Regional Conservation Partnerships have helped shape collaborative conservation throughout New England and eastern New York for decades, protecting over 335,000 acres of land in the region. The Regional Conservation Partnership (RCP) Network goes one step further by encouraging peer learning and cross-boundary collaboration among RCPs and other regional partners creating opportunities for training, research, and capacity-building that leverage investments and scale up their collective conservation impact over time.

Today, the RCP Network consists of over 50 RCPs, over 600 organizations and agencies, and, the potential to reach over 1600 municipalities and townships throughout New England, New York and beyond.

Click the button below to subscribe to the RCP Network e-newsletter which provides regular updates on regional activities, tips and tools for making the most of your network, and alerts about upcoming events and webinars.

A brief history

Highstead first began working with individual RCPs in 2007 in support of the Wildlands & Woodlands vision for land conservation in the region. In 2009, Highstead initiated research in RCPs that led to the first RCP Gathering in 2010. In 2011, RCP coordinators began to see a need to organize across boundaries, sharing knowledge and resources. So in 2012, they formed the Network and chose Highstead Foundation as its host partner and champion.

Over the next three years, Highstead conducted surveys, published research, developed resources like the RCP Handbook, and established partnerships with groups like Open Space Institute, North Atlantic Landscape Conservation Cooperative, and Jessie B. Cox Trust. The Network’s first steering committee was formed in 2015, leading the effort to craft a shared mission, goals, and priority objectives.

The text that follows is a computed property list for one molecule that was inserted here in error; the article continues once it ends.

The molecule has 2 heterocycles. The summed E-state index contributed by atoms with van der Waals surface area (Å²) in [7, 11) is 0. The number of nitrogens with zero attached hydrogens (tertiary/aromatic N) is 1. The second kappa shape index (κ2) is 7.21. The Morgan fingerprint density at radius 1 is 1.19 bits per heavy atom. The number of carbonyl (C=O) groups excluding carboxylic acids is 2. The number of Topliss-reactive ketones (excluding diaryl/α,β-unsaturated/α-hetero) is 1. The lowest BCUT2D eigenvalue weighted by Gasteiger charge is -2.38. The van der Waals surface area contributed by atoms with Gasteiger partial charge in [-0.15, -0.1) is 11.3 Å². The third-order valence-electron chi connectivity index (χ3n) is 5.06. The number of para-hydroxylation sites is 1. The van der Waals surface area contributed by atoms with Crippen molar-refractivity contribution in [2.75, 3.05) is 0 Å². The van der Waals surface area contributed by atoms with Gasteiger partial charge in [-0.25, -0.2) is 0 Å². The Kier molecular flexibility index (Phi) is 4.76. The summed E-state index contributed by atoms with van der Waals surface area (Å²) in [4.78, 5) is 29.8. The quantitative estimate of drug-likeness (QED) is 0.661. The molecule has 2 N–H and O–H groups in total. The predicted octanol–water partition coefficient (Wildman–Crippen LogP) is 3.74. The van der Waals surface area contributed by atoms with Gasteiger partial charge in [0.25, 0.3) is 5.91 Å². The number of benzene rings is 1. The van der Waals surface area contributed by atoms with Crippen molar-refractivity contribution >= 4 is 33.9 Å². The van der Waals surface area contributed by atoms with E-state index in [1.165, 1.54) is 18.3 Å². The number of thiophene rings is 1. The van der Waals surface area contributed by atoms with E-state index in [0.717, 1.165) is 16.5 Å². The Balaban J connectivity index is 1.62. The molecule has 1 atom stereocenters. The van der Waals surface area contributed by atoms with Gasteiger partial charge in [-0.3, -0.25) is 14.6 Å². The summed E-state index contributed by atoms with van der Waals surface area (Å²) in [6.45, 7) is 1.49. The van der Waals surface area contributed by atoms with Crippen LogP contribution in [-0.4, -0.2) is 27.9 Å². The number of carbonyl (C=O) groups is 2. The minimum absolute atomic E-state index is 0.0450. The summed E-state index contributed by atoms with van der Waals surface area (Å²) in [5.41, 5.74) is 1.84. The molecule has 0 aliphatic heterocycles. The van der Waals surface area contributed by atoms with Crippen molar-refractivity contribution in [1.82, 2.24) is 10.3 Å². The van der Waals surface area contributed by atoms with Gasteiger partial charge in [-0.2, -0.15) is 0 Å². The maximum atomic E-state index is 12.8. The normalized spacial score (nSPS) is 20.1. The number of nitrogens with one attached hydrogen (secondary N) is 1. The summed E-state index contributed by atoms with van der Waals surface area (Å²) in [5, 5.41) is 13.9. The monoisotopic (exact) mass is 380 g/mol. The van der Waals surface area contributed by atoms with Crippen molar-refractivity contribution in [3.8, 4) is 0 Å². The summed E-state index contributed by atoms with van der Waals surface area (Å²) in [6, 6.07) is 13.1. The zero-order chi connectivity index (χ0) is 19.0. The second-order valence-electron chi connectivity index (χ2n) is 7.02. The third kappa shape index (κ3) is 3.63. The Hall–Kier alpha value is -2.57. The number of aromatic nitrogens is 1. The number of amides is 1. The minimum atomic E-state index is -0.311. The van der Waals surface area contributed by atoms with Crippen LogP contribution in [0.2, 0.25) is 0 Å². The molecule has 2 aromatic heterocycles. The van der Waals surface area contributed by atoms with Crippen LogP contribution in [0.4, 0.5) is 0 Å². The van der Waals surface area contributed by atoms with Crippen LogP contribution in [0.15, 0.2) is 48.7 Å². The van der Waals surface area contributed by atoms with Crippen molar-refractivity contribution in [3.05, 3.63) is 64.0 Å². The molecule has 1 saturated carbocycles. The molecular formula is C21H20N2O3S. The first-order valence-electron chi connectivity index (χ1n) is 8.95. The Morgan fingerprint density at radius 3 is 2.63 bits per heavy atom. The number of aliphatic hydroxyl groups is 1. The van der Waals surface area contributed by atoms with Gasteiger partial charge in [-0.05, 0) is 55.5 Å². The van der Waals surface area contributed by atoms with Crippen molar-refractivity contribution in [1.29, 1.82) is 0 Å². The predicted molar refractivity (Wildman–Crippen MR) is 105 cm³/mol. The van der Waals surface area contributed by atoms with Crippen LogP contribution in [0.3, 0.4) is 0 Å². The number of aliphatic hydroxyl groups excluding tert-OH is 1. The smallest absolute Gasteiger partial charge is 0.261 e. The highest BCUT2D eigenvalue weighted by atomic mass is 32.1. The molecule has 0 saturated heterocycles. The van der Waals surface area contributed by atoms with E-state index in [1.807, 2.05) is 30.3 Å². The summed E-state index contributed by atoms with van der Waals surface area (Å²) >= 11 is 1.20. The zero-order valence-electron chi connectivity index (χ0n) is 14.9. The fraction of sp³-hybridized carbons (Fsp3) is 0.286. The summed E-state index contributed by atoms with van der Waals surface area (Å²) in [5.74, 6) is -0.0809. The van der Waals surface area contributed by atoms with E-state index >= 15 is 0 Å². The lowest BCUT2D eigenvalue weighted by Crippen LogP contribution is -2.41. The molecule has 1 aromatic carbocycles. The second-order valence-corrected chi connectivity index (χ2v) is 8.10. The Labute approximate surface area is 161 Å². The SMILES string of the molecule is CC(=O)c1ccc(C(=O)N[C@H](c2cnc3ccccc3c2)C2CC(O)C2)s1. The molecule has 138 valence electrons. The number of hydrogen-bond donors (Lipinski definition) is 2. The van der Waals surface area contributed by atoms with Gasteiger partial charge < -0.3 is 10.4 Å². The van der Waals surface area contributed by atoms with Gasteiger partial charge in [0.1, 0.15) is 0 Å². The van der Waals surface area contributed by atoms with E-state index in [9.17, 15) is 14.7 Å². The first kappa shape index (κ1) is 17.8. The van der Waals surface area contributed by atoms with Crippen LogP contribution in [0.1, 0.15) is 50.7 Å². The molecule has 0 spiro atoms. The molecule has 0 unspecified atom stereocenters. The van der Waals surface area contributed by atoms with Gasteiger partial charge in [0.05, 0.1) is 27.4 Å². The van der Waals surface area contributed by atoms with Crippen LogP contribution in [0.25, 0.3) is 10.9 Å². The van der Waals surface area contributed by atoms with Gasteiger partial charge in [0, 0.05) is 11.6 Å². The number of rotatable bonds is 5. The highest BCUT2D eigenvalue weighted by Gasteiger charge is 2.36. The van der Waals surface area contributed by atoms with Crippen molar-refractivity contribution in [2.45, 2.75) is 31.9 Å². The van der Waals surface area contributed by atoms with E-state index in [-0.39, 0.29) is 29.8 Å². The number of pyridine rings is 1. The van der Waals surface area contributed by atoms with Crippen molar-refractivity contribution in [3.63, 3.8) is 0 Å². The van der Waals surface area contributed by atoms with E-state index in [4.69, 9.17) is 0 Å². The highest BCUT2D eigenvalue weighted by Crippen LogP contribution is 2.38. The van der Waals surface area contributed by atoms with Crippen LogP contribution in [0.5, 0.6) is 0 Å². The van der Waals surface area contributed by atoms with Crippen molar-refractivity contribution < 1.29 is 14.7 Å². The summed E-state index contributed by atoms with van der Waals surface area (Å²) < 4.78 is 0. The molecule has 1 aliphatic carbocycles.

Supporting collaborative conservation

Highstead serves the Network by providing support for convening and coordination. Together, we help the RCPs to better leverage human and financial capital to increase the scale of our collective impact.

Better together

The Network makes it easier for RCPs to learn from each other, to implement innovative practices to overcome challenges, and to protect land from development at a scale beyond what individual RCPs and regional partners could do on their own. Working toward the Wildlands & Woodlands vision, the Network harnesses the power of conservation groups and encourages stakeholders from other sectors to become involved.

Our collective of private and public groups work together to drive innovation and foster collaboration between governments, businesses, conservationists, philanthropists, regional planning and local economic development groups, academic institutions, scientists, and other networks.

Making an impact

Infographic describing the achievements of the RCP Network

Since forming and with Highstead’s support, the RCP Network has helped RCPs conserve more than 35,000 acres across the region and secure more than $23M from grants, federal funding, and fundraising. At least 12 new RCPs have been established and more than 25 have advanced one or more stages of development through direct Network engagement.

Building on existing momentum, the RCP Network is working to build capacity over the next decade to do its part to help meet the Wildlands & Woodlands vision and United Nation’s Sustainable Development Goals as it seeks to help raise $300M for grants and easements with the hope of protecting an additional 300,000 acres of connected habitat, carbon-rich family forests, protected watersheds, and parks and trail systems in the more populated areas of our region.

The RCP Network today

Today, the Network provides start-up and training programs for RCPs, coordinates cross-boundary initiatives, increases conservation capacity through its fundraising efforts, and supports data-driven climate communications. The Network also hosts an annual conference, The RCP Network Gathering, that attracts conservationists, planners, industry leaders, funders, scientists, and policymakers, creating a forum for discussing solutions to the most pressing environmental issues facing our region.

Highstead’s Director of Conservation, Bill Labich, and Conservationist Katie Blake provide leadership, coordination, grant administration/curation, peer exchange, and training.

RCP in Action

See how Highstead works with the Hudson to Housatonic RCP.